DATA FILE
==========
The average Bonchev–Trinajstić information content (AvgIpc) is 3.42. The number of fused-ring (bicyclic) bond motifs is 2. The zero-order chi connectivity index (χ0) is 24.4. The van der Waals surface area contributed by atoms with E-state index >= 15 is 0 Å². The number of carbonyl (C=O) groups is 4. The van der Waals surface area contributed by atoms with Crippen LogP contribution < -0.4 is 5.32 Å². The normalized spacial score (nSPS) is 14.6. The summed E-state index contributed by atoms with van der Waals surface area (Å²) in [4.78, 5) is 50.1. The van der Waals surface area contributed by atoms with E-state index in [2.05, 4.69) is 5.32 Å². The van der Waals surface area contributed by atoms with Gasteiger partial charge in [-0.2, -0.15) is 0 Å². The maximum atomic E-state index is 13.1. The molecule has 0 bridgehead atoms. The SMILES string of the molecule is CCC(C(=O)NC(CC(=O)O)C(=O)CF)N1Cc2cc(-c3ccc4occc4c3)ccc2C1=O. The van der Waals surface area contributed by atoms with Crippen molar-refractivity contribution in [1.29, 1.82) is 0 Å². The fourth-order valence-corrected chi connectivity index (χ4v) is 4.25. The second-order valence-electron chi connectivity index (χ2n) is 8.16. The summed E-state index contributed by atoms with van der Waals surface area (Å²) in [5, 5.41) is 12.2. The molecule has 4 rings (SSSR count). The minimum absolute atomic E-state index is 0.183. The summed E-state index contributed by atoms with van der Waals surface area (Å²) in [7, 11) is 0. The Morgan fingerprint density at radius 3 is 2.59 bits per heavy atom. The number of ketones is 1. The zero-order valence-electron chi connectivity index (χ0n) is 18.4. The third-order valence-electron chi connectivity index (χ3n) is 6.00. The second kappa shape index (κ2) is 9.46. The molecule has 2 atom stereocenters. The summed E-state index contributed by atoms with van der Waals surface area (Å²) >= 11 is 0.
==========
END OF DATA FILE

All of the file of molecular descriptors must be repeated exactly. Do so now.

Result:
The average Bonchev–Trinajstić information content (AvgIpc) is 3.42. The number of fused-ring (bicyclic) bond motifs is 2. The zero-order chi connectivity index (χ0) is 24.4. The van der Waals surface area contributed by atoms with E-state index >= 15 is 0 Å². The number of carbonyl (C=O) groups is 4. The van der Waals surface area contributed by atoms with Crippen LogP contribution < -0.4 is 5.32 Å². The normalized spacial score (nSPS) is 14.6. The summed E-state index contributed by atoms with van der Waals surface area (Å²) in [4.78, 5) is 50.1. The van der Waals surface area contributed by atoms with E-state index in [2.05, 4.69) is 5.32 Å². The van der Waals surface area contributed by atoms with Gasteiger partial charge in [-0.2, -0.15) is 0 Å². The maximum atomic E-state index is 13.1. The molecule has 0 bridgehead atoms. The SMILES string of the molecule is CCC(C(=O)NC(CC(=O)O)C(=O)CF)N1Cc2cc(-c3ccc4occc4c3)ccc2C1=O. The van der Waals surface area contributed by atoms with Crippen molar-refractivity contribution in [1.29, 1.82) is 0 Å². The fourth-order valence-corrected chi connectivity index (χ4v) is 4.25. The second-order valence-electron chi connectivity index (χ2n) is 8.16. The summed E-state index contributed by atoms with van der Waals surface area (Å²) in [5, 5.41) is 12.2. The molecule has 4 rings (SSSR count). The minimum absolute atomic E-state index is 0.183. The summed E-state index contributed by atoms with van der Waals surface area (Å²) in [7, 11) is 0. The Morgan fingerprint density at radius 3 is 2.59 bits per heavy atom. The number of ketones is 1. The zero-order valence-electron chi connectivity index (χ0n) is 18.4. The third-order valence-electron chi connectivity index (χ3n) is 6.00. The second kappa shape index (κ2) is 9.46. The molecule has 2 atom stereocenters. The summed E-state index contributed by atoms with van der Waals surface area (Å²) >= 11 is 0.